This was a busy week for the SEC and CFTC in pursuit of enforcement actions for market access and data reporting. The securities and commodities regulators resolved three separate investigations/enforcement actions in these areas.
The Commodity Futures fined Deutsche Bank $2.5 million for issues with its reporting of swap transactions for the past two years. The enforcement action is the first by the CFTC under the Dodd-Frank Act rules on real-time reporting of swaps transactions.
According to a news report, Deutsche Bank failed to report swap transaction cancellations properly. The bank became aware of problems at the end of 2012 but did not investigate or fix it until after the CFTC began investigating in Summer 2014.
The SEC also fined a U.S. subsidiary of Credit Suisse $4.25 million this week for deficient reporting of blue sheet data on customer trades to the securities regulator over a two year period. The SEC discovered the issue by comparing submissions made by certain broker dealers to the data they submitted to the National Securities Clearing Corp.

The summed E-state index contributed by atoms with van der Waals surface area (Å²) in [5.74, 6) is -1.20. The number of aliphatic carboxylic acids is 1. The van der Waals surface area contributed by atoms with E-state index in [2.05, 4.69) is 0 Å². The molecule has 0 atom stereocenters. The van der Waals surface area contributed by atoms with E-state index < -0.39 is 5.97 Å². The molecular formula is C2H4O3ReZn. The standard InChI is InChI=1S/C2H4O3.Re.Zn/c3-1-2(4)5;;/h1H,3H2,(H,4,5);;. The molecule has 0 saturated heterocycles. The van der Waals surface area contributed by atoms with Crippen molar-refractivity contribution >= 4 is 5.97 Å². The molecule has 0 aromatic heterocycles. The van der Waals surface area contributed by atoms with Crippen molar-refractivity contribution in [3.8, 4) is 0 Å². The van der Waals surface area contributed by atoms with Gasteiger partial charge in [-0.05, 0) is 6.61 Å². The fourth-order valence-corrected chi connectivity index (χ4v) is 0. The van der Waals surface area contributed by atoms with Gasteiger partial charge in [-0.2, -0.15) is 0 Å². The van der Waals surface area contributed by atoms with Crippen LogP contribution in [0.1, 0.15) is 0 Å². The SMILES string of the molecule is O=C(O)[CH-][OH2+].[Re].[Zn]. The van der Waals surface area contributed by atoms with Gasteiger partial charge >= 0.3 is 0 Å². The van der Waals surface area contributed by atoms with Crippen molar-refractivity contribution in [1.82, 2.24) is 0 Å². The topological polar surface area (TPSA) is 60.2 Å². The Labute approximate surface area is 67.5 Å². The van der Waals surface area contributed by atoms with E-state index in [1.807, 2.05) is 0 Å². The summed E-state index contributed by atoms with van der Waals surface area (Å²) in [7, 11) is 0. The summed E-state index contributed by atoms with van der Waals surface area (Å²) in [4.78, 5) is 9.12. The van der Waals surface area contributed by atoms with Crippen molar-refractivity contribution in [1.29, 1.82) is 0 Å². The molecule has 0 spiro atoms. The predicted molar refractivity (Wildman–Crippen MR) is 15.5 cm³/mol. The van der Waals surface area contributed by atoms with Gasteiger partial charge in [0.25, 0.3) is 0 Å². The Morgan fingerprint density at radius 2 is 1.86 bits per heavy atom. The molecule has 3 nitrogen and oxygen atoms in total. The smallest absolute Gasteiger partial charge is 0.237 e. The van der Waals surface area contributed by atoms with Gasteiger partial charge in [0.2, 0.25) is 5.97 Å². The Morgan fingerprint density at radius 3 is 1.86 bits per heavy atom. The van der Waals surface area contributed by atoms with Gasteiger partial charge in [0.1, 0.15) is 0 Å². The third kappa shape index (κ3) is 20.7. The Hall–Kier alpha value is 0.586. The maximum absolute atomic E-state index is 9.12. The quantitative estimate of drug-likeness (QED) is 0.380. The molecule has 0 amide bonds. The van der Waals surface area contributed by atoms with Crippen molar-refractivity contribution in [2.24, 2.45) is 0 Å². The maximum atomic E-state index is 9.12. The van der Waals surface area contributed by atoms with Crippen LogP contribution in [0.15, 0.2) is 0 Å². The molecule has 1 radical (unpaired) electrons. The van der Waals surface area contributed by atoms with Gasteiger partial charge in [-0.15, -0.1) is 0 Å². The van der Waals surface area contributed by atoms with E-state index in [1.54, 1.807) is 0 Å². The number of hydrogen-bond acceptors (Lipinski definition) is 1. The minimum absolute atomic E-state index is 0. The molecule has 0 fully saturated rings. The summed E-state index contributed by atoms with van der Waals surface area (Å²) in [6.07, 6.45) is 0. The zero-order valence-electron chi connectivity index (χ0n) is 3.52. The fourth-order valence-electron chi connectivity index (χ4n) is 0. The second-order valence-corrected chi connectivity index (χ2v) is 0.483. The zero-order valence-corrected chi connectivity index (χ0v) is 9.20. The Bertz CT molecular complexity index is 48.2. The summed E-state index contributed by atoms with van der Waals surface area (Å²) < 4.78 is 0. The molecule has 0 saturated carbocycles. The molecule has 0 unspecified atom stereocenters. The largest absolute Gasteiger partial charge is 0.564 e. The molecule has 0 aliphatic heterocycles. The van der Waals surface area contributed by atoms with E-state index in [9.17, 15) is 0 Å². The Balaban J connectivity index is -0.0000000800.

A Wall Street Journal article this week on an $8 million SEC fine imposed on high-frequency trading firm Latour Trading indicated that the SEC has now brought multiple cases concerning technology glitches recently as it attempts to police market access violations. Latour sent 12 million orders to exchanges between 2010 and 2012 without confirming prices in all of the relevant markets.
As a result, SEC rules to promote the fair and orderly execution of stock trades were not followed. It appears that the software was trading through the national best bid or best offer in violation of Reg NMS. One reason this may have occurred was the elimination of some code by a programmer that altered the way trades were handled by a particular exchange. For problems with their internal controls such as this one, the SEC brought a charge of violation of Rule 15c3-5, which requires them to have a system of risk management controls and supervisory procedures.